A reader's guide to contemporary literary theory by Raman Selden

By Raman Selden

The 5th variation of this reader's consultant continues to be precise to the beliefs of past variations, supplying a concise advisor to modern literary theories. The publication covers an unlimited diversity of differing kinds of English literature.

content material: New feedback, ethical formalism, and F.R. Leavis --
Origins : Eliot, Richards, Empson --
the yankee new critics --
ethical formalism : F.R. Leavis --
Russian formalism and the Bahktin university --
Shklovsky, Mukařovský, Jakobson --
The Bakhtin university --
Reader-oriented theories --
Phenomenology : Husserl, Heidegger, Gadamer --
Hans Robert Jauss and Wolfgang Iser --
Fish, Riffaterre, Bleich --
Structuralist theories --
The linguistic historical past --
Structuralist narratology --
Metaphor and metonymy --
Structuralist poetics --
Marxist theories --
Soviet socialist realism --
Lukács and Brecht --
The Frankfurt university and after : Adorno and Benjamin --
"Structuralist" Marxism : Goldmann, Althusser, Macherey --
"New Left" Marxism : Williams, Eagleton, Jameson --
Feminist theories --
First-wave feminist feedback : Woolf and de Beauvoir --
Second-wave feminist feedback --
Kate Millett : sexual politics --
Marxist feminism --
Elaine Showalter : gynocriticism --
French feminism : Kristeva, Cixous, Irigaray --
Poststructuralist theories --
Roland Barthes --
Psychoanalytic theories --
Jacques Lacan --
Julia Kristeva --
Deleuze and Guattari --
Deconstruction : Jacques Derrida --
American deconstruction --
Michel Foucault --
New historicism and cultural materialism --
Postmodernist theories --
Jean Baudrillard --
Jean-François Lyotard --
Postmodernism and Marxism --
Postmodern feminisms --
Postcolonialist theories --
Edward stated --
Gayatri Chakravorty Spivak --
Homi ok. Bhabha --
Race and ethnicity --
homosexual, lesbian, and queer theories --
homosexual conception and feedback --
Lesbian feminist thought and feedback --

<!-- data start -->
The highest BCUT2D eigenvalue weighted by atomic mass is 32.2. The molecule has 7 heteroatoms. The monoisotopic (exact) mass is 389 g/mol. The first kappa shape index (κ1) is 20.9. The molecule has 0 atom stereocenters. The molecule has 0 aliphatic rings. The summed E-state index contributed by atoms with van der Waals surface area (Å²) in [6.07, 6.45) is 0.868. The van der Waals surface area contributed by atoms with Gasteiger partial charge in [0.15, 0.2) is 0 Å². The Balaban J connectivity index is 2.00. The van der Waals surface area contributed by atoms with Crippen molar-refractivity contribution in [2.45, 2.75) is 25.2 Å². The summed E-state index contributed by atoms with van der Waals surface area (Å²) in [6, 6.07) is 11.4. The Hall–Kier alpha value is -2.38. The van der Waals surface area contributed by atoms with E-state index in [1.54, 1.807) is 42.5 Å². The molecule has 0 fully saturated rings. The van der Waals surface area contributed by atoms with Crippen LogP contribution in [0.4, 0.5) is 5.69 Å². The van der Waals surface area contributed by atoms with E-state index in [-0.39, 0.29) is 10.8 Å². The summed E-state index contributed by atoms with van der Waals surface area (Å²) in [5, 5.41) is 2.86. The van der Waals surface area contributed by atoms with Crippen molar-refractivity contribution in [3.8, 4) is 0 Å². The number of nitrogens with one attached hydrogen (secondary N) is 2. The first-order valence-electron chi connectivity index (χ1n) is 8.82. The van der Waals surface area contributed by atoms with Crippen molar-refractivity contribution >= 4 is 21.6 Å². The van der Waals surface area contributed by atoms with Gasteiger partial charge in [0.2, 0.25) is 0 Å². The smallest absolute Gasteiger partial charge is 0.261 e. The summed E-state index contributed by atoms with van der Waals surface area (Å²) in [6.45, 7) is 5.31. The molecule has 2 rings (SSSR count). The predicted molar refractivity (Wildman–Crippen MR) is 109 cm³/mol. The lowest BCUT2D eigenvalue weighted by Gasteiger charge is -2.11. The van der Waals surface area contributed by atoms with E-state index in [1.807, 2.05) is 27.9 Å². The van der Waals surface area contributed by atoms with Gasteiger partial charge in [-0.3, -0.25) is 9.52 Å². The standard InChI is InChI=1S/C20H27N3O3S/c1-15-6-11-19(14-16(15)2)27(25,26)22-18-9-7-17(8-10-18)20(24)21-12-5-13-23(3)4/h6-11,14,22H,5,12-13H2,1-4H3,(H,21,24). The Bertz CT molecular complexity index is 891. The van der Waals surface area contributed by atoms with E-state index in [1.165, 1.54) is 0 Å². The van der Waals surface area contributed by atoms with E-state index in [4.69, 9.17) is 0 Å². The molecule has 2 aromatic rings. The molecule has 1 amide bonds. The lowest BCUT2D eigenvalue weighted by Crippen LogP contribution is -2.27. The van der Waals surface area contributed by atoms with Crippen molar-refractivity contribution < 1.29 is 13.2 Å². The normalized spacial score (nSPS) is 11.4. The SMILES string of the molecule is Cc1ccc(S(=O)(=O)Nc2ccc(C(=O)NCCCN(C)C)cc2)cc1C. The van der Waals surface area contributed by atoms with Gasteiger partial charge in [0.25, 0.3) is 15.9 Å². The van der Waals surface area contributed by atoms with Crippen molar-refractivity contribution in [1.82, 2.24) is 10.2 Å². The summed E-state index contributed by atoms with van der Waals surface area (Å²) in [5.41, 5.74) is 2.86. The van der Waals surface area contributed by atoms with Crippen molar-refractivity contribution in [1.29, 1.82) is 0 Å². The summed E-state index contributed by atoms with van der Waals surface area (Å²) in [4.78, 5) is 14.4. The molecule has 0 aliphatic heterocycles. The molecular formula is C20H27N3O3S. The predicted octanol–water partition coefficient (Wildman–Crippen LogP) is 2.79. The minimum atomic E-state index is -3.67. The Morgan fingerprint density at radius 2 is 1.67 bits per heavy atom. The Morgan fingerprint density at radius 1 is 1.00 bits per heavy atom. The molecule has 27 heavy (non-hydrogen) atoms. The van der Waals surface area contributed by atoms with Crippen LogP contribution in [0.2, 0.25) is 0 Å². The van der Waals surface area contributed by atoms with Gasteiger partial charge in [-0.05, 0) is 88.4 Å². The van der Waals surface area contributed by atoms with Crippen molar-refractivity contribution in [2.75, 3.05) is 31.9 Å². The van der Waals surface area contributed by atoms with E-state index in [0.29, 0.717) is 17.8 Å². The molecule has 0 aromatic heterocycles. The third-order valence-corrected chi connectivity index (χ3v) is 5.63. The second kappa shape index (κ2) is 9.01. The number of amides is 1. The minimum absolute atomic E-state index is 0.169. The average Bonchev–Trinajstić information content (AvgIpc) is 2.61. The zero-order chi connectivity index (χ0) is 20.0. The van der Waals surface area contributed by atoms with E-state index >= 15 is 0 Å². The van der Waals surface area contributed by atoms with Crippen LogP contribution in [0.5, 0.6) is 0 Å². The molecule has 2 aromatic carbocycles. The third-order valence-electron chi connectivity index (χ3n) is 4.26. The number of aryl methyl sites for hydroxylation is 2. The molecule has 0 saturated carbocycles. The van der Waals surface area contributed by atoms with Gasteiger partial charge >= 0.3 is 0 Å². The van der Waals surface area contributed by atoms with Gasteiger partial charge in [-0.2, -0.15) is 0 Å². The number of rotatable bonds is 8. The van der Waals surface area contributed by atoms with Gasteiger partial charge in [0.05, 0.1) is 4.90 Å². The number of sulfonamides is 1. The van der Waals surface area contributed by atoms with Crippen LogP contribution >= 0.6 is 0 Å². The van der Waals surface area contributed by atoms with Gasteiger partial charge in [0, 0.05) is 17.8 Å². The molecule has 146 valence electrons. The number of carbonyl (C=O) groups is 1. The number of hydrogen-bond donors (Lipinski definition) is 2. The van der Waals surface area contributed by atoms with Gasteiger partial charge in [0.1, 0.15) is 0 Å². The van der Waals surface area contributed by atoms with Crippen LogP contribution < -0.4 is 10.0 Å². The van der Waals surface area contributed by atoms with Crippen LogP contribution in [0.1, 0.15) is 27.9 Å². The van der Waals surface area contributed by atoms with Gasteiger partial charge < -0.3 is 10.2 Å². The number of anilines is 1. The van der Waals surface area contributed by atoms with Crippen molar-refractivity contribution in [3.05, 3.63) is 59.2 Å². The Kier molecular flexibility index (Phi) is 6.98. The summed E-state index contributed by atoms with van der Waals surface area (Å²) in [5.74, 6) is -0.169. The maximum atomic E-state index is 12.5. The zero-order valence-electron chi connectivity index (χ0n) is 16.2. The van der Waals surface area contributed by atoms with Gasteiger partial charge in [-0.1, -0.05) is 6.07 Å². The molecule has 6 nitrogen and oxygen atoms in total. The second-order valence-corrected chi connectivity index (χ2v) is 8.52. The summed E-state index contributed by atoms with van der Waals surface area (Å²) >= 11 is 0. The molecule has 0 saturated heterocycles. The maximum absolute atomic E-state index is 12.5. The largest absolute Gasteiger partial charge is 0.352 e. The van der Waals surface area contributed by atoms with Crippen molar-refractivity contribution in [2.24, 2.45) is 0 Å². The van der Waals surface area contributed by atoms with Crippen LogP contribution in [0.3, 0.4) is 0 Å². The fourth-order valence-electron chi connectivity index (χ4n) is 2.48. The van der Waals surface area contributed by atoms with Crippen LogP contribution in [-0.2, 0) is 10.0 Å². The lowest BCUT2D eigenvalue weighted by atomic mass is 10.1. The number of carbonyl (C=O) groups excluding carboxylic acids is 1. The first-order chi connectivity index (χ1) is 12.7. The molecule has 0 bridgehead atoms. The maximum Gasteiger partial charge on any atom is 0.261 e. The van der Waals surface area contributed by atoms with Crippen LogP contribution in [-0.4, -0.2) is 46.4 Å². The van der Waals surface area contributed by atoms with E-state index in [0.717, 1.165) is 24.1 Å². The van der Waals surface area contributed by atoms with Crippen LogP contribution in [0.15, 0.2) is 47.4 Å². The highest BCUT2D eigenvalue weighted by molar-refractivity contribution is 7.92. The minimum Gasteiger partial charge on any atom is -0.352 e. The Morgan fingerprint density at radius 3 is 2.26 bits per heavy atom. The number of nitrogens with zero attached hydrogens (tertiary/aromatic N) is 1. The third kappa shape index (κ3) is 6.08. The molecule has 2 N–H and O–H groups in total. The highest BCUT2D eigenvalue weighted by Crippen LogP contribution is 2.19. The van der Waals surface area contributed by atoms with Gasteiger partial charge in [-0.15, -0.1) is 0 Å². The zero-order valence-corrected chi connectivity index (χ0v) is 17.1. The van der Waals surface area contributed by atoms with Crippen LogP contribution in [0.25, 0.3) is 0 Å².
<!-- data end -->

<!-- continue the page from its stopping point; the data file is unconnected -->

Queer idea and feedback --
Post-theory.
summary:

offers an advent to the sphere of recent literary concept. scholars are brought to New feedback, Reader-Response thought, Marxist feedback, Structuralism, Post-Structuralism, Post-Modernism Read more...

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Extra info for A reader's guide to contemporary literary theory

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In ‘Art as Technique’ (1917), Shklovsky makes this clear: The technique of art is to make objects ‘unfamiliar’, to make forms difficult, to increase the difficulty and length of perception because the process of perception is an aesthetic end in itself and must be prolonged. Art is a way of experiencing the artfulness of an object; the object is not important. (Lemon and Reis, 1965, p. qxd 07/02/2005 14:43 Page 33 RUSSIAN FORMALISM AND THE BAKHTIN SCHOOL The Formalists were fond of citing two English eighteenth-century writers, Laurence Sterne and Jonathan Swift.

The Socratic dialogues come down to us in the sophisticated literary forms devised by Plato. Some of the ‘jolly relativity’ of Carnival survives in the written works, but there is also, in Bakhtin’s view, some dilution of that collective quality of enquiry in which points of view collide without a strict hierarchy of voices being established by the ‘author’.

All of these are indelibly imbued with his ‘theory’ – although resolutely untheorized in abstract terms – a theory which is dispersed throughout his work, therefore, and has to be extrapolated from it along the way. Following Richards, Leavis is a kind of ‘practical critic’, but also, in his concern with the concrete specificity of the ‘text itself ’, the ‘words on the page’, a kind of New Critic too: ‘[the critic] is concerned with the work in front of him as something that should contain within itself the reason why it is so and not otherwise’ (‘The Function of Criticism’ in The Common Pursuit, 1952 – note the sideways reference to both Arnold and Eliot in the essay’s title).

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